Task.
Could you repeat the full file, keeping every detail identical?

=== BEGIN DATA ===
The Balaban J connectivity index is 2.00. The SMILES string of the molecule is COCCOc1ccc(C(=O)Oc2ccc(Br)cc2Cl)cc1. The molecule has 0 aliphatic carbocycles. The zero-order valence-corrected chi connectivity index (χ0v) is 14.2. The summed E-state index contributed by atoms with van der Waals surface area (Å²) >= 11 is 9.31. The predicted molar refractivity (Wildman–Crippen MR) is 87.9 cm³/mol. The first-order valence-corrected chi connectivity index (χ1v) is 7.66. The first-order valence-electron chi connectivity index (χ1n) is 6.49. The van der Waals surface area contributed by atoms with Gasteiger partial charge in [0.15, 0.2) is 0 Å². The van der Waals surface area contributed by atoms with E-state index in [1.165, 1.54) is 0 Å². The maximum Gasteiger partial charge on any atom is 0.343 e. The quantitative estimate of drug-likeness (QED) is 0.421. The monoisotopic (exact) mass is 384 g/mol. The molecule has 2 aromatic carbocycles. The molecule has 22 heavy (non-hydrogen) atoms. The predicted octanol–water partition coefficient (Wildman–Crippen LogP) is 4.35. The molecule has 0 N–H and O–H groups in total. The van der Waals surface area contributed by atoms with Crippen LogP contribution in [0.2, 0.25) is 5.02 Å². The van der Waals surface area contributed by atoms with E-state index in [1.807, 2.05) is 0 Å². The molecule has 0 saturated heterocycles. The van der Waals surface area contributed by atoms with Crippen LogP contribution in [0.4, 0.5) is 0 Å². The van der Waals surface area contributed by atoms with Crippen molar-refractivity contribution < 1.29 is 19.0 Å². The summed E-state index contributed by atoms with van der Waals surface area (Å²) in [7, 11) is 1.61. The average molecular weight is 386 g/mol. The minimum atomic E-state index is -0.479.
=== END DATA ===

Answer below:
The Balaban J connectivity index is 2.00. The SMILES string of the molecule is COCCOc1ccc(C(=O)Oc2ccc(Br)cc2Cl)cc1. The molecule has 0 aliphatic carbocycles. The zero-order valence-corrected chi connectivity index (χ0v) is 14.2. The summed E-state index contributed by atoms with van der Waals surface area (Å²) >= 11 is 9.31. The predicted molar refractivity (Wildman–Crippen MR) is 87.9 cm³/mol. The first-order valence-corrected chi connectivity index (χ1v) is 7.66. The first-order valence-electron chi connectivity index (χ1n) is 6.49. The van der Waals surface area contributed by atoms with Gasteiger partial charge in [0.15, 0.2) is 0 Å². The van der Waals surface area contributed by atoms with E-state index in [1.165, 1.54) is 0 Å². The maximum Gasteiger partial charge on any atom is 0.343 e. The quantitative estimate of drug-likeness (QED) is 0.421. The monoisotopic (exact) mass is 384 g/mol. The molecule has 2 aromatic carbocycles. The molecule has 22 heavy (non-hydrogen) atoms. The predicted octanol–water partition coefficient (Wildman–Crippen LogP) is 4.35. The molecule has 0 N–H and O–H groups in total. The van der Waals surface area contributed by atoms with Crippen LogP contribution in [0.2, 0.25) is 5.02 Å². The van der Waals surface area contributed by atoms with E-state index in [1.807, 2.05) is 0 Å². The molecule has 0 saturated heterocycles. The van der Waals surface area contributed by atoms with Crippen LogP contribution in [0.4, 0.5) is 0 Å². The van der Waals surface area contributed by atoms with Crippen molar-refractivity contribution < 1.29 is 19.0 Å². The summed E-state index contributed by atoms with van der Waals surface area (Å²) in [7, 11) is 1.61. The average molecular weight is 386 g/mol. The minimum atomic E-state index is -0.479.